The view of Corporate as seen from the field is not very pleasant – another missive, initiative, policy from the folks who are too removed, out of touch, wasting my time and efforts here on the property.
The view of Corporate as seen from the field is not very pleasant – another missive, initiative, policy from the folks who are too removed, out of touch, wasting my time and efforts here on the property. Those clucks need a reality check, need to become sensitive to my every day rigors, better understand my Customers and Guests, rather than sit there in the ivory tower, plan in a vacuum and make my life miserable. There exists a great divide, the “us versus them” – a historical chasm to bridge.
Many of us who have climbed the ladder to Corporate positions have held many seats in many locations along the way. We have paid those career progression dues and are now considered top professionals in our chosen disciplines. We have the broad background and perspective to chart Corporate strategy. Be it ever so humble!
Jason Q. Freed, an editor at Hotel News Now, wrote an interesting piece on a new program that CEO, Chris Nassetta of Hilton, has created to focus on a more unified and consistent culture across the Hilton portfolio – the “Immersion Program”, where senior executives return to the roots of the Brands– the local property – for a few days assignment. As one participant noted, Matt Schuyler of Corporate Hilton Human Resources, “Chris’ thoughts were that the stuff we’re working on at the corporate level doesn’t make sense if it doesn’t affect the customer. On the big picture level, it allows us to go back to thinking about the property-level staff and the customers as we design certain brand elements. That’s been invaluable.”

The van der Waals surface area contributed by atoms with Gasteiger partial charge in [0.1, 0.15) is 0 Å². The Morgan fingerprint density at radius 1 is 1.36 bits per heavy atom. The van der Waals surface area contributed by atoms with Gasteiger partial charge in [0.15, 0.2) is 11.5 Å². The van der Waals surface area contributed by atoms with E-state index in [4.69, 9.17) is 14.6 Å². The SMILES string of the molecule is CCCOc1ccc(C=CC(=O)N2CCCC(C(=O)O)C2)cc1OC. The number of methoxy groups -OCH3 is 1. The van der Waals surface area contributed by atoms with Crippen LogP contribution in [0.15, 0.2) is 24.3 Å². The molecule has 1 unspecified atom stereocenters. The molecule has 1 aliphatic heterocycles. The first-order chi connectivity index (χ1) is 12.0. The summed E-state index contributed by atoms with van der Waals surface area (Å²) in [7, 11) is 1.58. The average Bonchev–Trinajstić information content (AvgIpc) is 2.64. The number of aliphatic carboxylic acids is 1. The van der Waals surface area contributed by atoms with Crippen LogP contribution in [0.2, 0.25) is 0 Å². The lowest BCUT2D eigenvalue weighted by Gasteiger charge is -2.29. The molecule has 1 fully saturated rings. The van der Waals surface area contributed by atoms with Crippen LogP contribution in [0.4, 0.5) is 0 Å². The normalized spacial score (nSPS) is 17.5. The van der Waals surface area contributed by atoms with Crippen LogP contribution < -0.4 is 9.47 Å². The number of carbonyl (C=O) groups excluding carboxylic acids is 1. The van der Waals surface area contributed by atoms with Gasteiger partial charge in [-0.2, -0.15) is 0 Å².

Another more public forum has been the successful Television reality show, “Undercover Boss” where we have seen Steve Joyce of Choice Hotels, as well the CEO of 7-11, Joe DePinto, try their hand with the local property and populace. The show has also featured NASCAR, Frontier Airlines and Great Wolf Resorts. Did each of the participants learn something about their Brand, their people and their Customers? A resounding YES.
As Hilton’s Schuyler summarized, “The most important takeaway is that we as executives ought to think about the work we do corporately and tweak those processes and reengineer them based on the impact on our team members. That literally is top of mind for me now. I’m constantly reminding our team to figure out what our team members need first and foremost. We have to ask, ‘How does this help them?”
There is a very valuable lesson here in terms of participation at every level of the organization and across all aspects of the business; the benefits of new (or renewed) perspectives and considerations are invaluable. You cannot design and deliver on the Customer Experience if you do not have all parties aligned. Immersion implies a rebirth, but perhaps just a get your hands dirty reminder is sufficient, lest we forget our “roots”.